Henry Mintzberg, in his seminal 1993 book The Rise and Fall of Strategic Planning, refers to strategic planning as an “oxymoron,” claiming “the process can straitjacket an organization by stifling innovation and commitment.”
In my last blog, I shared the first three of five myths that undermine most leaders’ effectiveness at generating powerful strategies and creating the ownership and accountability of their teams toward their execution. Here are the remaining two:
Myth #4: Size Matters
The typical strategic planning process is an exclusive affair. Executives often believe that the fewer people who are involved in the process, the easier it will be. As such, they often limit participation to a small group of business unit heads and/or the strategy development group.
But putting together the strategic planning team is not a matter of finding the perfect group size — it’s about gathering together the right people.
In order to create the most powerful strategy with the strongest sense of ownership and accountability for execution, you must include both those individuals who have the best expertise about where the organization needs to go and the people who are going to support and implement the agreed upon direction and objectives.
While some impatient executives might see this broader inclusion, for example of support functions, as slowing things down, slower in this case is faster – since doing things right from the start saves time, money, and prevents having to do it all, all over again when people are paying lip-service to the execution down the road.
Myth #5: Communication Creates Commitment
Town halls, road shows, all-hands meetings, and webinars are all popular vehicles for spreading the word and gaining buy-in once the strategic plan has been crafted. Most senior executives will tout these communication efforts as a critical step in helping the organization understand what the strategy means, and what role each person plays in bringing it to fruition.
But while these types of events can generate a significant amount of energy and excitement, they also contain serious pitfalls that can lead to cynicism rather than commitment.
One of these pitfalls is the mistaken belief that staff are empty vessels, just waiting for the word from above about where the company is headed and what they should be doing to help it get there.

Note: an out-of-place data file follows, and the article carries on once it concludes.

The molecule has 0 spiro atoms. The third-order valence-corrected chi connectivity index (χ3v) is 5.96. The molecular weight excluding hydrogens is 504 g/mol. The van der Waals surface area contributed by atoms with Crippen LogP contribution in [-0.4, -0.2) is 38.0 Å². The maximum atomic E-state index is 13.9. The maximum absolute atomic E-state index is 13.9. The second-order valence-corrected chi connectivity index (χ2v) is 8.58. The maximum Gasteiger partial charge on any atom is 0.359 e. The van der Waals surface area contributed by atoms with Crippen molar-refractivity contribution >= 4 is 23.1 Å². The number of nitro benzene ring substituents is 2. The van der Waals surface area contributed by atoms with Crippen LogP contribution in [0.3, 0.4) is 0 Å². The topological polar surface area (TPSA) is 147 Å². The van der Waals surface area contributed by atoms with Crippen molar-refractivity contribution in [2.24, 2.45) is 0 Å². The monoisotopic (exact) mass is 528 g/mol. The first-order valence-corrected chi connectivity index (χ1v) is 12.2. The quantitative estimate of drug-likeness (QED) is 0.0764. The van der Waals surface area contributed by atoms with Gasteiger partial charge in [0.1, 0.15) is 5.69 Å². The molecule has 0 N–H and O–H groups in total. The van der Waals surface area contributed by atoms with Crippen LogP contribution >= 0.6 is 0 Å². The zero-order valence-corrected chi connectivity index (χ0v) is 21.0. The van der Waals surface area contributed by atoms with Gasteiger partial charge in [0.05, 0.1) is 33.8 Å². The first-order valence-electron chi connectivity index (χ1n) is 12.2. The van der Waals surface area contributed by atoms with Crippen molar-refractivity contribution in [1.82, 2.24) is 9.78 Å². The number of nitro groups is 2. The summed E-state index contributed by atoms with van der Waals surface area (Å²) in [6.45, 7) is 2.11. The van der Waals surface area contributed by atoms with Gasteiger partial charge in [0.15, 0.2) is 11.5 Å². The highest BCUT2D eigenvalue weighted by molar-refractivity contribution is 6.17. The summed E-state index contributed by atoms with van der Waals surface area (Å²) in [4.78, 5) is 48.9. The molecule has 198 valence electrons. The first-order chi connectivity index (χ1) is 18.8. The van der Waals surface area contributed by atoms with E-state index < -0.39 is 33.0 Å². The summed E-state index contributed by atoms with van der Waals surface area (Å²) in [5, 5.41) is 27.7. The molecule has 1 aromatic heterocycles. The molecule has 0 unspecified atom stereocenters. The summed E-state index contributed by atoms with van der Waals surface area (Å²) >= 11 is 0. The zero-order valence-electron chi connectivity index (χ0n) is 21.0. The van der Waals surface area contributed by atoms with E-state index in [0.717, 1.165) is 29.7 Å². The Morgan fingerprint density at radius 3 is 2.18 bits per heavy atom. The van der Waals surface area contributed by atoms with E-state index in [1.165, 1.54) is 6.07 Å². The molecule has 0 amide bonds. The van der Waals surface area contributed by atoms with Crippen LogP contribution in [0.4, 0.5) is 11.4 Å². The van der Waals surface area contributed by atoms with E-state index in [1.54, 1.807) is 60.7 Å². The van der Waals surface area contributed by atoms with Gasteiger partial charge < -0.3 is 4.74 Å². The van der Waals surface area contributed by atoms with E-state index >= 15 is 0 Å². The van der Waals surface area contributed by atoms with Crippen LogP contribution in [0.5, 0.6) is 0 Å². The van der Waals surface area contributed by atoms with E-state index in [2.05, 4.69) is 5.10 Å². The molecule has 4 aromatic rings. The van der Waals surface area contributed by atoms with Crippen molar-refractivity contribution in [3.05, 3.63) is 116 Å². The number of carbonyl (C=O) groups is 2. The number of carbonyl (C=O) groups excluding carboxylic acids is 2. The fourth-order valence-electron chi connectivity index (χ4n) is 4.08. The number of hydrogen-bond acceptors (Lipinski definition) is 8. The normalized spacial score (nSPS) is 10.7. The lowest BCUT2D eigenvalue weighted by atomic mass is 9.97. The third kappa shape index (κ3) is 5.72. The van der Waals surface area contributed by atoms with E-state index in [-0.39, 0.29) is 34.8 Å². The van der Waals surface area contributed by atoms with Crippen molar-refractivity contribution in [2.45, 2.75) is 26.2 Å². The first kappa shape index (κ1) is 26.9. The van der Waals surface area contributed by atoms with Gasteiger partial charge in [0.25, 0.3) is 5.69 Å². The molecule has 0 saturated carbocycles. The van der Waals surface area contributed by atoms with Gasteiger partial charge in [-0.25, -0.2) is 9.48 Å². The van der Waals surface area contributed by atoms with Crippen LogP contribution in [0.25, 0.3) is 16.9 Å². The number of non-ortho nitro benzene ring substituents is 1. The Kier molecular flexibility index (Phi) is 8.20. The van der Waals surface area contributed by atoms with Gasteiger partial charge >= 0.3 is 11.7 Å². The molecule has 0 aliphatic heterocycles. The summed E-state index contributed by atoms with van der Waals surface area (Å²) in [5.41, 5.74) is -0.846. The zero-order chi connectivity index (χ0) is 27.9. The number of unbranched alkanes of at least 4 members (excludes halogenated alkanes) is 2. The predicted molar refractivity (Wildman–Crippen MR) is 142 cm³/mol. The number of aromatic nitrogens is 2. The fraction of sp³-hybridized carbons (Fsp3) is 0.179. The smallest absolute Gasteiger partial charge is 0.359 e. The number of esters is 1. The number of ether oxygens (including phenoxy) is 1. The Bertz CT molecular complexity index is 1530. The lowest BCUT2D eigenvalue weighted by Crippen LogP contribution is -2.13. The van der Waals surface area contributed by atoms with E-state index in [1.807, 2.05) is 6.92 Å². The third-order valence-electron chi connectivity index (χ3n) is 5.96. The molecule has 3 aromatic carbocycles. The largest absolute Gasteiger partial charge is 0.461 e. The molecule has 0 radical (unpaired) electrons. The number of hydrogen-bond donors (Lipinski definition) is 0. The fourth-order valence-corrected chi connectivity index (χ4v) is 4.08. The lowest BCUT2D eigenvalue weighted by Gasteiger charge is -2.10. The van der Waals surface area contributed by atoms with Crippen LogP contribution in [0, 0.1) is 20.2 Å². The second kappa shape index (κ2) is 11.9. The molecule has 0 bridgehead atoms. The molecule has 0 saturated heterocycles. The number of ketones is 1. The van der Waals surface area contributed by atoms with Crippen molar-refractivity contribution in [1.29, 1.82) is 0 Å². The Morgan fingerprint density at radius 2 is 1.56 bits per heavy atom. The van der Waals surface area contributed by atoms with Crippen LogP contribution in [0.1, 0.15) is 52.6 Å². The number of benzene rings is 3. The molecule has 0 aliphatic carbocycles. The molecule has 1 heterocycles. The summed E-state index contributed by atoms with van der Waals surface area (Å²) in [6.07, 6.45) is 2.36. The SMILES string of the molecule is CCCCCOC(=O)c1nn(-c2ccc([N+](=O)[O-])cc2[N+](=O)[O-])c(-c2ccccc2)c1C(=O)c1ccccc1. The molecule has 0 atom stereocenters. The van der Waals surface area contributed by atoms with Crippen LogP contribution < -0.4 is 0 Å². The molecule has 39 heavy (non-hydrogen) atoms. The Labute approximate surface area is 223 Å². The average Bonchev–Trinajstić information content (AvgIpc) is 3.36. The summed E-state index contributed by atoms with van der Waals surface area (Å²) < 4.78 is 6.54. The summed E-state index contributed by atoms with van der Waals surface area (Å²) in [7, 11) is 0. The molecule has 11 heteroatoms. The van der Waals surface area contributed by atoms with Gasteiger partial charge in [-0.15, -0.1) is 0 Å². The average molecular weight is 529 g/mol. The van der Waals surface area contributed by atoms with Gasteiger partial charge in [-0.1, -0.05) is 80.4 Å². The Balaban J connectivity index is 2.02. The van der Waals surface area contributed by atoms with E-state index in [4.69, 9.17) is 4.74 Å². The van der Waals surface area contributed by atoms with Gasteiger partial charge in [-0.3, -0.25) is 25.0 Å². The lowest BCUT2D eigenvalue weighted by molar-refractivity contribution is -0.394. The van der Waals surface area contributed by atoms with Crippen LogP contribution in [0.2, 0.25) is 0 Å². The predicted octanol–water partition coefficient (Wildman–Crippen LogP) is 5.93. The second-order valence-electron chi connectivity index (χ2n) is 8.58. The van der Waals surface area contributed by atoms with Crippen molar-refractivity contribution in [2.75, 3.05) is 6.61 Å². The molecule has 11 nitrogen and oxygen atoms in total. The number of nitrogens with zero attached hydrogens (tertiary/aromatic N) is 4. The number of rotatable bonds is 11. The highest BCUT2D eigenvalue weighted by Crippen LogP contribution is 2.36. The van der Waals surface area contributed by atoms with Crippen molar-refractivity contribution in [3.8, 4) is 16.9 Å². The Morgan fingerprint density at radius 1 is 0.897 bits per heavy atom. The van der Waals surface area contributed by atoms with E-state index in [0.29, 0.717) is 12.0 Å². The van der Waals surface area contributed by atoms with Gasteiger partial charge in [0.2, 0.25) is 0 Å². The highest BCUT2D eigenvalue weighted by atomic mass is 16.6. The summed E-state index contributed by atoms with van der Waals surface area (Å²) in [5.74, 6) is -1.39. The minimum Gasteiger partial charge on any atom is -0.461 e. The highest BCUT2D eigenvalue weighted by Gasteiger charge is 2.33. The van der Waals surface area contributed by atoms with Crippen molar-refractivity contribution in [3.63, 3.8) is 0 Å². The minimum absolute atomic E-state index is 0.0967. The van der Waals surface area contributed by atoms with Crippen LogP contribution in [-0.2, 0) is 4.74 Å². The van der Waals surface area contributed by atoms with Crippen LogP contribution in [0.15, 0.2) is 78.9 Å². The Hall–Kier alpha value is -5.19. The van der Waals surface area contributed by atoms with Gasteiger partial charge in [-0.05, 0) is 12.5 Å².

Far from being empty, people are already full. Full with frustrations and disappointments about what executives have said they were going to do in the past and what they actually did. Full from promises made and not kept, and full from accepting requests to get involved in a company strategy and then being ignored when times got tough.
Employees who have been around have little time— or tolerance — for fanfare and hype. What employees want to know is that their bosses understand, and are committed to addressing, the challenges they face in putting a strategy in place.
For example: If staff communicate that a certain supervisor is a tyrant, will management listen and hold that person accountable for demonstrating the values they are promoting? If systems are broken or inadequate, will management hear the impact that this has on staff and make the proper investment to set things right? If staff are caught in the crossfire of feuding bosses, will the leaders of the company leave them to their warring factions or let them know political gamesmanship won’t be tolerated?
Only by listening to what the staff are saying, with both their words and behaviors, will leaders become aware of and able to address the issues that are preventing them from embracing the strategic objectives management is asking them to pursue. When this type of listening happens, and action is taken, commitment to the strategic plan follows suit.
Strategic planning is not an accounting and forecasting exercise; it’s not an offsite spent in a room hashing out who’s willing to go along with what, and it’s not a well-written bunch of words put to paper and placed in a binder. It is a living, breathing, organic leadership action. It requires not a calculator, but the courage and conviction to inspire everyone to be their best and get on the same page.
As Academy Award-winning director Francis Ford Coppola famously said:
“The first step in making a good movie is getting everyone involved to be making the same movie.”
Photo by: Michael Cardus